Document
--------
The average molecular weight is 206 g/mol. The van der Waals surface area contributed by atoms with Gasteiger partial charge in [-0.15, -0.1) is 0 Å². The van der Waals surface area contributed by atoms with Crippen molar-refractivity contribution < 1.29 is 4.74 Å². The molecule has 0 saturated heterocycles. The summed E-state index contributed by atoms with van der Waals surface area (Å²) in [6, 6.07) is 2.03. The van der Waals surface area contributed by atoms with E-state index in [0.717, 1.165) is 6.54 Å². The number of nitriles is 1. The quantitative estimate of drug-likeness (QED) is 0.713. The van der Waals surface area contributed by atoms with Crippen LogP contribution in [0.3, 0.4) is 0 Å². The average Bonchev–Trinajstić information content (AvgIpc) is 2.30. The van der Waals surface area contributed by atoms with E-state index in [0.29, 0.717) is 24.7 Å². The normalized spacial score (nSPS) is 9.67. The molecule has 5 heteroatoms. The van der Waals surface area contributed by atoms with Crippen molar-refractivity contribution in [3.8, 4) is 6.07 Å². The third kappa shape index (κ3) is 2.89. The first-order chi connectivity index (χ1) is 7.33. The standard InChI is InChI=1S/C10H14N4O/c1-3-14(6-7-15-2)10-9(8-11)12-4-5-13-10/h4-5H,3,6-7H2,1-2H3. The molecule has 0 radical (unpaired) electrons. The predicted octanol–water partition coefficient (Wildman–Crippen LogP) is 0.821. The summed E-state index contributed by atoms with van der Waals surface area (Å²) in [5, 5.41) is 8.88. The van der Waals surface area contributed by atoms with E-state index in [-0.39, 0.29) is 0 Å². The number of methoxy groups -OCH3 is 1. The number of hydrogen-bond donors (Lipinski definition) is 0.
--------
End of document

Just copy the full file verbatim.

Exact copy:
The average molecular weight is 206 g/mol. The van der Waals surface area contributed by atoms with Gasteiger partial charge in [-0.15, -0.1) is 0 Å². The van der Waals surface area contributed by atoms with Crippen molar-refractivity contribution < 1.29 is 4.74 Å². The molecule has 0 saturated heterocycles. The summed E-state index contributed by atoms with van der Waals surface area (Å²) in [6, 6.07) is 2.03. The van der Waals surface area contributed by atoms with E-state index in [0.717, 1.165) is 6.54 Å². The number of nitriles is 1. The quantitative estimate of drug-likeness (QED) is 0.713. The van der Waals surface area contributed by atoms with Crippen LogP contribution in [0.3, 0.4) is 0 Å². The average Bonchev–Trinajstić information content (AvgIpc) is 2.30. The van der Waals surface area contributed by atoms with E-state index in [0.29, 0.717) is 24.7 Å². The normalized spacial score (nSPS) is 9.67. The molecule has 5 heteroatoms. The van der Waals surface area contributed by atoms with Crippen molar-refractivity contribution in [3.8, 4) is 6.07 Å². The third kappa shape index (κ3) is 2.89. The first-order chi connectivity index (χ1) is 7.33. The standard InChI is InChI=1S/C10H14N4O/c1-3-14(6-7-15-2)10-9(8-11)12-4-5-13-10/h4-5H,3,6-7H2,1-2H3. The molecule has 0 radical (unpaired) electrons. The predicted octanol–water partition coefficient (Wildman–Crippen LogP) is 0.821. The summed E-state index contributed by atoms with van der Waals surface area (Å²) in [5, 5.41) is 8.88. The van der Waals surface area contributed by atoms with E-state index in [-0.39, 0.29) is 0 Å². The number of methoxy groups -OCH3 is 1. The number of hydrogen-bond donors (Lipinski definition) is 0.